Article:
The headlines scroll across the hours almost like a ticker board.

Collateral

Collateral

The events crawl across the board outlining the day’s events. Finally comes one to summarize it all: Obama Finds That the World Intrudes on His Travels.  The Associated Press describes how the president was distracted at every turn on his recent trip to Mexico by crisis after crisis.  As the British used to say, it’s “dashed inconvenient”, coming at a time like that.

The president was In Mexico Wednesday for a summit with his North American counterparts … Each topic was fraught enough … But there would be more, and it was not on the original summit agenda.

With an eruption of violence in Ukraine … He also condemned violence in Venezuela … Last June, his two-day summit with the Group of Eight industrial economies and his visit to Berlin came after revelations that the National Security Agency had conducted surveillance of foreign communications … His trip to Brazil and Chile in March 2011 was overwhelmed by U.S. bombing over Libya….

Amid talk of expanding North American trade and building energy partnerships among the U.S., Mexico and Canada, Obama also placed his call to Erdogan half a world away to discuss Mideast conflicts in Syria, Iraq and Israel.

What made this trip stand out was how many side issues and global worries managed to get squeezed into such a short period of time.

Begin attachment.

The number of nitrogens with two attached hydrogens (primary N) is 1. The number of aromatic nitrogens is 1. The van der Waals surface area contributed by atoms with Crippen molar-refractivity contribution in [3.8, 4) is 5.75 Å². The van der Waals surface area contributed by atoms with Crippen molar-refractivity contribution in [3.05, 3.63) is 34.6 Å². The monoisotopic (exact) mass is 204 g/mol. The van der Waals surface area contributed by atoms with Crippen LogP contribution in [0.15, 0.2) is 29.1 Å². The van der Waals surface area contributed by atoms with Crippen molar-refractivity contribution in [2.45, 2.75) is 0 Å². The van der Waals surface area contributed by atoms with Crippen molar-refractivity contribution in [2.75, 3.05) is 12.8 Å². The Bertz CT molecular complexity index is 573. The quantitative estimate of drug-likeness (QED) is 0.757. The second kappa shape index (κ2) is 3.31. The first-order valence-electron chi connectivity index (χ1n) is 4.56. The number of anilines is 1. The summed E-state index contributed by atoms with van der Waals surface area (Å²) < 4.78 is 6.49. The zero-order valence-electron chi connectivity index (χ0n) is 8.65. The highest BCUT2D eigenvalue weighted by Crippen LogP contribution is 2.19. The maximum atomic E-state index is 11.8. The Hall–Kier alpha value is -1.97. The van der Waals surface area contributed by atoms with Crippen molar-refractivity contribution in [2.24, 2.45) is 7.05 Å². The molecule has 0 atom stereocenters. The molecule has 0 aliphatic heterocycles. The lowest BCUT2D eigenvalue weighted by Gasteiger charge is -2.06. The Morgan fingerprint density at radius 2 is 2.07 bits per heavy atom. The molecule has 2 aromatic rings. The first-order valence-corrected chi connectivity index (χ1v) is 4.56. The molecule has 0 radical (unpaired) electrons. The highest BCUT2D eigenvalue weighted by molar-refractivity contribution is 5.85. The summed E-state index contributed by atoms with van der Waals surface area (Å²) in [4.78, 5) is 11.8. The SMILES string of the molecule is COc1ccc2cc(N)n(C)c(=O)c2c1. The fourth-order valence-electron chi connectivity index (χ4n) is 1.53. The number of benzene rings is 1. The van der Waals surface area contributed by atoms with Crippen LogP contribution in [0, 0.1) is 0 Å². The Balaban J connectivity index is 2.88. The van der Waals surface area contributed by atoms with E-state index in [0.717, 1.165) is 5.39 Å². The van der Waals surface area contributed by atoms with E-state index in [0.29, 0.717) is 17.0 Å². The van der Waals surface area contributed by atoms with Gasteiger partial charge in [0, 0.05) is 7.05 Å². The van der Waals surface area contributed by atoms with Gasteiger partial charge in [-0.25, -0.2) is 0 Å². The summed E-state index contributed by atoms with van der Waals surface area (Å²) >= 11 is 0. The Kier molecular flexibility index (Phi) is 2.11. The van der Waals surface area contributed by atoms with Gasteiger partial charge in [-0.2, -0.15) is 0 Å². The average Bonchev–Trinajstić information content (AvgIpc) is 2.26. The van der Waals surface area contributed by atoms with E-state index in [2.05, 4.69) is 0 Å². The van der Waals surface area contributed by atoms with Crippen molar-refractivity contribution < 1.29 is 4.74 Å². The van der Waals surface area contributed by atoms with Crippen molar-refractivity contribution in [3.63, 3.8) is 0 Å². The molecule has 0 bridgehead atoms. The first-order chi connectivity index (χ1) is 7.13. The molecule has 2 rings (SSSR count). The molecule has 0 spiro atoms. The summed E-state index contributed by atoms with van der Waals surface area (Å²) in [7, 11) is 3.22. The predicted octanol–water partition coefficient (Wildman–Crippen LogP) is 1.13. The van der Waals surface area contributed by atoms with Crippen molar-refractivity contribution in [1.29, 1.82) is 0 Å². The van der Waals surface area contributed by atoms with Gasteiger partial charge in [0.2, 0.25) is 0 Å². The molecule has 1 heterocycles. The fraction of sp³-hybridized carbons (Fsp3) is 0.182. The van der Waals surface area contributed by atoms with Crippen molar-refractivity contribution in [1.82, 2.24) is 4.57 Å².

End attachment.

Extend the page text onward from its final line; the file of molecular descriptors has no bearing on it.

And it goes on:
The word used to describe a chain reaction is a “cascade”.  Even the president knows he’s standing the midst of one, except that he believes he is swimming in a cascade of success. In Mexico, speaking before a stained glass window representing the Sun Man he interpeted events as representing the march of progress.

“I think this is an expression of the hopes and aspirations of people inside of Syria and people inside of the Ukraine who recognise that basic freedoms – freedom of speech, freedom of assembly, fair and free elections – are fundamental rights that everybody wants to enjoy.” …

“Our approach in the United States is not to see these as some cold war chessboard in which we’re in competition with Russia. Our goal is to make sure that the people of Ukraine are able to make decisions for themselves about their future, that the people of Syria are able to make the decisions without having bombs going off.

According to this point of view Obama is watching a victorious wave of history unfold; with people making choices and himself leading from behind as it were, the serried ranks of the hope-seeking masses of the world, not just the Arab Spring, but also the Ukranian Spring, the Venezuelan Spring, the Chinese Spring and probably the Irish Spring.

There are some who might differ in opinion. The alternative point of view is that Obama has lost the Middle East; watched the Cold War restart; overseen defeat in Afghanistan; and stood more or less open mouthed while China and Japan have come to the brink of a dangerous confrontation. Some might say he’s presided over one disaster after the other.

But as the speech before the Sun Man illustrates, he doesn’t share the concern. Not only is he not worried; he doesn’t notice or is at least mildly uplifted. So which is it? the Gateway to Hope or the Eve of Destruction? If the latter, Obama’s serenity at this point more resembles a mental condition rather than indicates a stalwart confidence. It might almost be better if he were minimally curious about the possible disasters engulfing him — intruding on his travels — and like David Beatty at Jutland at least wonder if there wasn’t “something wrong with our damned ships today”.


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